The U.S. and Japan seek to forge a climate partnership to combat global warming. Although the two countries have different views on this topic, both sides recognize that they need to work together to combat the global warming crisis. Secretary Kerry also urged China to take more significant steps to combat the problem, pointing to its leadership in renewable energy production. Japan, for its part, has made it a priority to cut greenhouse gas emissions by 46% by 2030 and become carbon neutral by 2050. Secretary Kerry has even suggested that the two countries share renewable resources with Canada and Mexico.
The United States and Japan have joined forces to promote decarbonization, energy security, and sustainability in the Indo-Pacific region. Through this partnership, the two countries will support clean energy integration and market transparency and will promote a free and open Indo-Pacific area. The two countries have also committed to collaborating on climate-friendly technologies and innovation.
The U.S. and Japan have made significant progress on the Kyoto Protocol, but there’s a long way before the two countries reach their goals. The U.S. and Japan have already identified more than 30 joint research activities, including accelerating the development of advanced low-carbon technologies, which will limit net greenhouse gas emissions. The two countries will also engage in discussions on the broader global climate challenge, including the effects of decarbonization on global energy.
Japanese Ministry of Economy, Trade, and Industry (METI)
In April 2021, the United States and Japanese leaders signed a new agreement to expand their cooperation on environmental issues. As part of the agreement, the two nations will cooperate on energy issues, including developing renewable energy technologies, industrial decarbonization, and energy storage. These initiatives are critical for both countries to meet their climate goals, but they also require political will. METI will help to foster cooperation on energy issues.
Ultimately, achieving global net-zero emissions by 2050 will require a systemic change. By working together, the United States and Japan can help each other accelerate this transition. They will also continue to work in various international frameworks to ensure the continued development of a net-zero economy and a path toward a sustainable world. METI is part of the U.S. Japan’s climate partnership and will continue to work with DOE to foster clean energy in developing countries.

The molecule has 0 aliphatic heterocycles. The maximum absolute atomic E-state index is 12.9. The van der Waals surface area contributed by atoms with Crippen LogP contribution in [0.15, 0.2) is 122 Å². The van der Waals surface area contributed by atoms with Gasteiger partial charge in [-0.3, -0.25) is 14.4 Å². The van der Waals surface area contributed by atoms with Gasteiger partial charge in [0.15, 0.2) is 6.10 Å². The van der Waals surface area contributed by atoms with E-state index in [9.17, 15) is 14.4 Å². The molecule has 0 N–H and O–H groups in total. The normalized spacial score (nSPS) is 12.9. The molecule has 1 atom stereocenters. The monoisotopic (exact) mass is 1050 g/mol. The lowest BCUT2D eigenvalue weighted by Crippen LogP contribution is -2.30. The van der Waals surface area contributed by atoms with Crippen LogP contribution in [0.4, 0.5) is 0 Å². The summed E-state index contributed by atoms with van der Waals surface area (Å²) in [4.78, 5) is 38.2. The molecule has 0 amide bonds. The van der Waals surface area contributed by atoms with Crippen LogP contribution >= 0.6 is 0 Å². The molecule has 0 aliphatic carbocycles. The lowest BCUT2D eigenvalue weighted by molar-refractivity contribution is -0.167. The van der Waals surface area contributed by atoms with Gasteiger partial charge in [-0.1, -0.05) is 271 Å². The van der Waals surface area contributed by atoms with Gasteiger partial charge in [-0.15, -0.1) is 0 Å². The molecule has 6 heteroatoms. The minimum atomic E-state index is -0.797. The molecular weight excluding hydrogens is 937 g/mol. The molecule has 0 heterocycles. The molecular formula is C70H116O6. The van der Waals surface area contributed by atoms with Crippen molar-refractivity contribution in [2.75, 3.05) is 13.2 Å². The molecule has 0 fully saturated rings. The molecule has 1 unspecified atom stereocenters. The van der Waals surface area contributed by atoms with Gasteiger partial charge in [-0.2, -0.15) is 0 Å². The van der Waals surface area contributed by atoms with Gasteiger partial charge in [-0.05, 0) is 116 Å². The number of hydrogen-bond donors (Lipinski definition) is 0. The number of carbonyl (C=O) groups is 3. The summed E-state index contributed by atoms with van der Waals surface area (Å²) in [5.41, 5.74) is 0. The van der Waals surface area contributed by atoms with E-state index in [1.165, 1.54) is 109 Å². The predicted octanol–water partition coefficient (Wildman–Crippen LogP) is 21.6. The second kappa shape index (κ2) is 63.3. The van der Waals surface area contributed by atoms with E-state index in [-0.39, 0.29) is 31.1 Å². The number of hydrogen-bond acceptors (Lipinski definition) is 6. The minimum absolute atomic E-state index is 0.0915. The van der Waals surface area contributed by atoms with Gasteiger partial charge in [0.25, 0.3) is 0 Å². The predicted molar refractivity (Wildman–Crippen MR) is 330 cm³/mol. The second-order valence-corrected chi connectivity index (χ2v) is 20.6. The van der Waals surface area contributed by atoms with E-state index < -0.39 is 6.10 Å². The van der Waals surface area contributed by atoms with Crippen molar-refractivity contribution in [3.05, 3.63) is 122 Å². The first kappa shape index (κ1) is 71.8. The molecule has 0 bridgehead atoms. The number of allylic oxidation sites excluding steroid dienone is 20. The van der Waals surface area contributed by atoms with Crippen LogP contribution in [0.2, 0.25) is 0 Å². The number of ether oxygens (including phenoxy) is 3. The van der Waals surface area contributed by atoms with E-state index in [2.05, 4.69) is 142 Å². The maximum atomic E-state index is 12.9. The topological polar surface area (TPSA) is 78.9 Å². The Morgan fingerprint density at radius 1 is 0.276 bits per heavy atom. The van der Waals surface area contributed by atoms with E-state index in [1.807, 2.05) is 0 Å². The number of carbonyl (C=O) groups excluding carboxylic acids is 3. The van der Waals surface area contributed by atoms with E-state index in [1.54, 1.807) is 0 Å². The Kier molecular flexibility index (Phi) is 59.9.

Japan-U.S. Clean Energy Partnership (JUCEP)
The United States and Japan are joining forces to advance clean energy technologies in the Indo-Pacific region. The joint initiative, the Japan-U.S. Clean Energy Partnership (JUCEP) was launched in April 2021. It aims to support decarbonization efforts, energy security, and sustainable growth. JUCEP will foster an open and transparent energy market and advance clean energy integration into modernized grid infrastructure.
The U.S. Department of Energy is part of the US-Japan climate partnership to promote climate-friendly technologies and clean energy. It is helping to develop new technologies that can reduce global temperatures. But the U.S. and Japan have a long history of collaboration, focusing on environmental and medical sciences in the mid-1960s. Recently, the two countries have broadened their cooperation to include chemistry and computer science.
Japan-US-Mekong Power Partnership (JUMPP)
This clean energy agreement is expected to have significant implications for Japan’s climate policy and decarbonization efforts in Asia-Pacific. In addition to addressing climate change, the new deal highlights emerging leaders’ roles in climate policy. JUMPP will help both countries implement new measures to reduce their carbon emissions.
The United States and Japan are leaders in the climate-change response globally and regionally. As part of the JUMPP, the U.S. helped Japan set a solid and ambitious intermediate goal. The U.S. and Japan have also stepped up their efforts to support other Southeast Asian countries through economic development. This is a positive step in preserving their status as climate leaders and integrating U.S. and Japanese businesses into their countries’ energy infrastructures.